Prolonged retention was found in rats exposed to mid- and high-dose HSCb and to LSCb, but LSCb was cleared faster than HSCb. Retention was also prolonged in mice exposed to mid- and high-dose HSCb, and in hamsters exposed to high-dose HSCb.










Effect levels

open allclose all
Key result
Dose descriptor:
NOEC
Remarks:
(rat, mouse)
Effect level:
1 mg/m³ air
Based on:
test mat.
Sex:
female
Basis for effect level:
other: pulmonary inflammation
Key result
Dose descriptor:
LOEC
Remarks:
(rat, mouse)
Effect level:
7 mg/m³ air
Based on:
test mat.
Sex:
female
Basis for effect level:
other: histopathology; lung inflammation; prolonged carbon black retention in lungs
Key result
Dose descriptor:
NOEC
Remarks:
(hamster)
Effect level:
7 mg/m³ air
Based on:
test mat.
Sex:
female
Basis for effect level:
other: pulmonary inflammation
Key result
Dose descriptor:
LOAEC
Remarks:
(hamster)
Effect level:
50 mg/m³ air
Based on:
test mat.
Sex:
female
Basis for effect level:
other: histopathology; prolonged carbon black retention in lung; lung inflammation

Target system / organ toxicity

Key result
Critical effects observed:
yes
Lowest effective dose / conc.:
7 mg/m³ air
System:
respiratory system: lower respiratory tract
Organ:
lungs
Treatment related:
yes
Dose response relationship:
yes
Relevant for humans:
not specified

Applicant's summary and conclusion

Conclusions:
The results show that hamsters have the most efficient clearance mechanisms and least severe responses of the threee species tested. The results from rats also showe that particle surfae area is an important determinant of target tissue dose and, therefore, effects. From these results, a subchronic NOAEL of 1 mg/m3 respirable HSCb (Printex 90) can be assigned to female rats, mice, and hamsters.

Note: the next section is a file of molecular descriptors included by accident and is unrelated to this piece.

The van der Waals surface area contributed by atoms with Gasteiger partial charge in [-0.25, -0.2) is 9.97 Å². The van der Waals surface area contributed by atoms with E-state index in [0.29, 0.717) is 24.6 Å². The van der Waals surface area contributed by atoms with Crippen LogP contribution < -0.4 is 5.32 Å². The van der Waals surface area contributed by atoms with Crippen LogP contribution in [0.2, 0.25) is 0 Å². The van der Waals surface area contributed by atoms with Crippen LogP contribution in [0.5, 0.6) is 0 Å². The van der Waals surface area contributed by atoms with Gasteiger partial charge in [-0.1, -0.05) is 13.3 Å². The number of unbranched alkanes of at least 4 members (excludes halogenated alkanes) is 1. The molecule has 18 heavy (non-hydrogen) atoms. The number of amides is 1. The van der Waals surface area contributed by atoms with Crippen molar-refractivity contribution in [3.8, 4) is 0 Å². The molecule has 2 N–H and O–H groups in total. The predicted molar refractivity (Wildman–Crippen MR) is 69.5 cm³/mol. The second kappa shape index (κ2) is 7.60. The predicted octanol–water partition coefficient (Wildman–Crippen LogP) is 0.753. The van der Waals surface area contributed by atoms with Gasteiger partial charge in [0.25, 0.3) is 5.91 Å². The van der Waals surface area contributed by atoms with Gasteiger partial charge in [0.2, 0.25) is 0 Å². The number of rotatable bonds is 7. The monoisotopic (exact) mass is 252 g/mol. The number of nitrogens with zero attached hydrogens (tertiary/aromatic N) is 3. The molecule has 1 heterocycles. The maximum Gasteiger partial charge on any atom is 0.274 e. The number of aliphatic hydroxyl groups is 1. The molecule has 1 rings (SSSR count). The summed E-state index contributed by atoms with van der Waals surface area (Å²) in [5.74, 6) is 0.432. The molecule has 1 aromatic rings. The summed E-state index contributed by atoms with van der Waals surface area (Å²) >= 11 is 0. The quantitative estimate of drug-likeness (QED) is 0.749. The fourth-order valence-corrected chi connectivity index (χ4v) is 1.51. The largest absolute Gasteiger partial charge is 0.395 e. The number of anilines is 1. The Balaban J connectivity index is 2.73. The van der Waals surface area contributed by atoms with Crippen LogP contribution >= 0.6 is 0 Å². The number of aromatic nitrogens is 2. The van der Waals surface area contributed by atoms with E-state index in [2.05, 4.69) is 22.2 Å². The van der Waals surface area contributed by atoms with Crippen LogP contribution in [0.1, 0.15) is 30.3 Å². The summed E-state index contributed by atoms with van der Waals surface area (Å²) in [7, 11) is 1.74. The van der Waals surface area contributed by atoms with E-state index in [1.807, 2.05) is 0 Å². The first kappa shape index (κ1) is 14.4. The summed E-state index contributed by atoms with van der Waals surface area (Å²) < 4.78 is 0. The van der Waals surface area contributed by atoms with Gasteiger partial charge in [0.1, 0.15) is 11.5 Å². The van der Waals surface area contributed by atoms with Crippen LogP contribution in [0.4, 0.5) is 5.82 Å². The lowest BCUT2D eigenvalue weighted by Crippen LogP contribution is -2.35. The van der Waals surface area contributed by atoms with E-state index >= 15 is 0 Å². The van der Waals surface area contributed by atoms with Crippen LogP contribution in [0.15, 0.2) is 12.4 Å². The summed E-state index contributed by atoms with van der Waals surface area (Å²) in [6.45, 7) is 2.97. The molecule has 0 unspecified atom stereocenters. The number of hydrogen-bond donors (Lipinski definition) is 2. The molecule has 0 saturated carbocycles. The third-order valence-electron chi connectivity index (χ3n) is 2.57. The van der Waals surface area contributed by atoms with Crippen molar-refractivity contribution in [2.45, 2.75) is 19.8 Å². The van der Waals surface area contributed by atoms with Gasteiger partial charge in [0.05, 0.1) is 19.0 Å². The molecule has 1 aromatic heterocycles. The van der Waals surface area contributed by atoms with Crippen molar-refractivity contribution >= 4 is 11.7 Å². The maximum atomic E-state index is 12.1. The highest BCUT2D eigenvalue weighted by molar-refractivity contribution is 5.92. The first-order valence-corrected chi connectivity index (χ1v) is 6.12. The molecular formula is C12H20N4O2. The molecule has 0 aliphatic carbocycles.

Executive summary:

Particle retention kinetics, inflammation, and histopathology were examined in female rats, mice, and hamsters exposed for 13 weeks to high surface area Cb (HSCb) at doses chosen to span a no observable adverse effects level (NOAEL) to particle overload (0, 1, 7, 50 mg/m3, nominal concentrations). Rats were also exposed to low surface area Cb (50 mg/m3, nominal; LSCb). Retention and effects measurements were performed immediately after exposure and 3 and 11 months post-exposure; retention was also evaluated after 5 weeks of exposure. Significant decreases in body weight during exposure occurred only in hamsters exposed to high-dose HSCb. Lung weights were increased in high-dose Cb-exposed animals, but this persisted only in rats and mice up to the end of the study period. Equivalent or similar mass burdens were achieved in rats exposed to high-dose HSCb and LSCb, whereas surface area burdens were equivalent for mid-dose HSCb and LSCb. Prolonged retention was found in rats exposed to mid- and high-dose HSCb and to LSCb, but LSCb was cleared faster than HSCb. Retention was also prolonged in mice exposed to mid- and high-dose HSCb, and in hamsters exposed to high-dose HSCb. Lung inflammation and histopathology were more severe and prolonged in rats than in mice and hamsters, and both were similar in rats exposed to mid-dose HSCb and LSCb. The results show that hamsters have the most efficient clearance mechanisms and least severe responses of the three species. The results from rats also show that particle surface area is an important determinant of target tissue dose and, therefore, effects. From these results, a subchronic NOAEL of 1 mg/m3 respirable HSCb (Printex 90) can be assigned to female rats, mice, and hamsters.